2019 Design Competition
First Place Entry
CELEBRATING THE PAST AND THE FUTURE OF THE PAWNEE
In a three-way partnership between the Oklahoma State University School of Architecture, the Association of Tribal Archives, Libraries, and Museums (ATALM), and the Pawnee Museum Design Advisory Committee, nearly four months were spent designing and refining a prototype Cultural Center for the Pawnee Nation.
For over 30 years, the Pawnee Nation have desired to share their rich history and culture in a state-of-the-art facility that honors their traditional values and that will encourage the cultural development of generations to come. Originally from the plains of Nebraska and Kansas, the Pawnee are a proud nation that continues to honor the memories of their ancestors through ceremonial celebrations, cooking, and song.
This project brought forth challenges to the design process that had not previously been encountered for academic purposes. Client interaction in the form of participatory design, real-world budget concerns, and cultural sensitivity were just some of the daily considerations that molded the design process through its ever-changing iterations. From initial conceptual dialogue with the Pawnee to the beginning stages of Design Development, these real-world design goals and challenges ultimately created the foundation of what may one day become a legitimate facility in Pawnee, Oklahoma.
This project was conceptually driven by a fascinating observation about the construction methods and design of the traditional Pawnee Earth Lodge. When considering the limited availability of natural structural materials on the plains of the western United States, it becomes clear that the Pawnee Earth Lodge was designed for load path efficiency. In order to shelter multiple families within one lodge, gravity loads were deflected to the outside, which, in turn, resulted in a regular gathering space for eating and socializing directly in the center of every dwelling.
The take-away observation: The Pawnee community exists in the very center of its Earth Lodges as a result of historical material availability and efficient load dispersion.
From this, a design philosophy emerges with one major goal in mind. In order to maintain the historical, sovereign identity of the Pawnee while simultaneously perpetuating its future, the facility that houses the culture and traditions must always reflect inwards to the centralized heart of the Pawnee Nation. After months of design and consultation by the Pawnee, the resulting Cultural Center serves to preserve the remnants of the Pawnee past while, most importantly, creating a dedicated space for the Pawnee community to remember, celebrate, and develop together.
The two major wings of the Pawnee Nation Cultural Center are dedicated to each of these purposes. The northern half of the building is equipped with a full-sized gallery and exhibition space for artifacts and art to be repatriated and properly archived or displayed. The southern half of the building, on the other hand, hosts spaces for the present day Pawnee to engage in everyday life as a community. Multi-purpose spaces can accommodate dance classes or graduation parties. A research library can provided a quite haven for the community's academic pursuits or merely a tranquil destination for learning about the community's past.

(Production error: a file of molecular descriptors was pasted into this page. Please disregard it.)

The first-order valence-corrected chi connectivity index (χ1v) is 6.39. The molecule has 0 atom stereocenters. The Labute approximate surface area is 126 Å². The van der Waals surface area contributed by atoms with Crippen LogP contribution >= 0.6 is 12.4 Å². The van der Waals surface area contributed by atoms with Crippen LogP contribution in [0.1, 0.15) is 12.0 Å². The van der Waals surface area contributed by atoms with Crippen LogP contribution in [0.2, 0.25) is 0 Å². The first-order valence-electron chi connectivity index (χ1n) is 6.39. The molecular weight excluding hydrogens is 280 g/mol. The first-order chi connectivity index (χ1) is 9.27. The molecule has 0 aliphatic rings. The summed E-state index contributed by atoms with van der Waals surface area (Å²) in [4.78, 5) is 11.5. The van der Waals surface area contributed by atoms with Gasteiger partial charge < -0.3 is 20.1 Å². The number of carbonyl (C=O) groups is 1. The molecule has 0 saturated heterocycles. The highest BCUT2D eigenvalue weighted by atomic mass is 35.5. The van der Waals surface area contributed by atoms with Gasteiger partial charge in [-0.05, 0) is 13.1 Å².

Ultimately, while the facility is open to tourism and the education of all in the ways of the Pawnee, its purest purpose is to create a home for the community and the identity of the Pawnee Nation as they have been, as they are, and as they will be for generations to come.
The Pawnee Cultural Center will be located near the Pawnee Indian Health Center, north of Highway 64.
The building is located close to the existing road and Health Center for ease of utility access. This leaves plenty of site space for adequate parking, bus drop-off, and even bison pastures.
The Cultural Center is designed with construction phasing in mind. The repeated, radial angles and shapes of the building's footprint allow for easy and inexpensive sequential construction.
The building is surrounded by a screen of vertical wood louvers for passive solar penetration control. The louvers are uniquely angled on each side of the open octagon for optimal sun angle response.
Tall spaces surrounding an open-air courtyard allow for plenty of natural daylight and also humble visitors to realize that they are only one small part of a much larger identity and community.
The vertical louver system that surrounds the building allows for indirect daylight illumination inside of the spaces. It also emulates the outermost layer of thin logs that lie just beneath the exterior layers of earth in a traditional Earth Lodge.
A visitor's approach is flanked on either side by rows of Pawnee blue corn, a revered element of Pawnee culture and tradition.
The open-air courtyard invites all visitors to look above their everyday plain of existence and witness the vastness of Father Sky. One is also exposed to the heavy timber skeleton that supports the Cultural Center in the same way that logs supported the traditional Earth Lodge structures.